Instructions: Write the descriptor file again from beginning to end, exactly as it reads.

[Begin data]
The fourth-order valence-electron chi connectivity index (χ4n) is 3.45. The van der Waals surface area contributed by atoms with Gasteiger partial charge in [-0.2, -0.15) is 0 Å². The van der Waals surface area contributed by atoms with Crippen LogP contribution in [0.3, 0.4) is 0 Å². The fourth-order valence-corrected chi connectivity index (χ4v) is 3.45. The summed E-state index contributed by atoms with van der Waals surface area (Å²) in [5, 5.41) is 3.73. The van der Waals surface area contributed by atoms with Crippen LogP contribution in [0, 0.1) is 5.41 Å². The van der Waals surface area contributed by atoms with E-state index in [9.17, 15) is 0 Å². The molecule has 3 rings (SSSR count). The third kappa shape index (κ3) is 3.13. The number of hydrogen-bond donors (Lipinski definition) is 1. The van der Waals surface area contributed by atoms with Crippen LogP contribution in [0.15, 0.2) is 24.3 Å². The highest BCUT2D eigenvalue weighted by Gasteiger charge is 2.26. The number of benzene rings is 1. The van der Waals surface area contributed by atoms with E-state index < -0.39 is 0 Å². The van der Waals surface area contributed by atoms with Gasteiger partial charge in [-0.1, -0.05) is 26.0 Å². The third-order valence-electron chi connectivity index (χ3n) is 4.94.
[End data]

The fourth-order valence-electron chi connectivity index (χ4n) is 3.45. The van der Waals surface area contributed by atoms with Gasteiger partial charge in [-0.2, -0.15) is 0 Å². The van der Waals surface area contributed by atoms with Crippen LogP contribution in [0.3, 0.4) is 0 Å². The fourth-order valence-corrected chi connectivity index (χ4v) is 3.45. The summed E-state index contributed by atoms with van der Waals surface area (Å²) in [5, 5.41) is 3.73. The van der Waals surface area contributed by atoms with Crippen LogP contribution in [0, 0.1) is 5.41 Å². The van der Waals surface area contributed by atoms with E-state index in [9.17, 15) is 0 Å². The molecule has 3 rings (SSSR count). The third kappa shape index (κ3) is 3.13. The number of hydrogen-bond donors (Lipinski definition) is 1. The van der Waals surface area contributed by atoms with Crippen LogP contribution in [0.15, 0.2) is 24.3 Å². The highest BCUT2D eigenvalue weighted by Gasteiger charge is 2.26. The number of benzene rings is 1. The van der Waals surface area contributed by atoms with E-state index < -0.39 is 0 Å². The van der Waals surface area contributed by atoms with Gasteiger partial charge in [-0.1, -0.05) is 26.0 Å². The third-order valence-electron chi connectivity index (χ3n) is 4.94.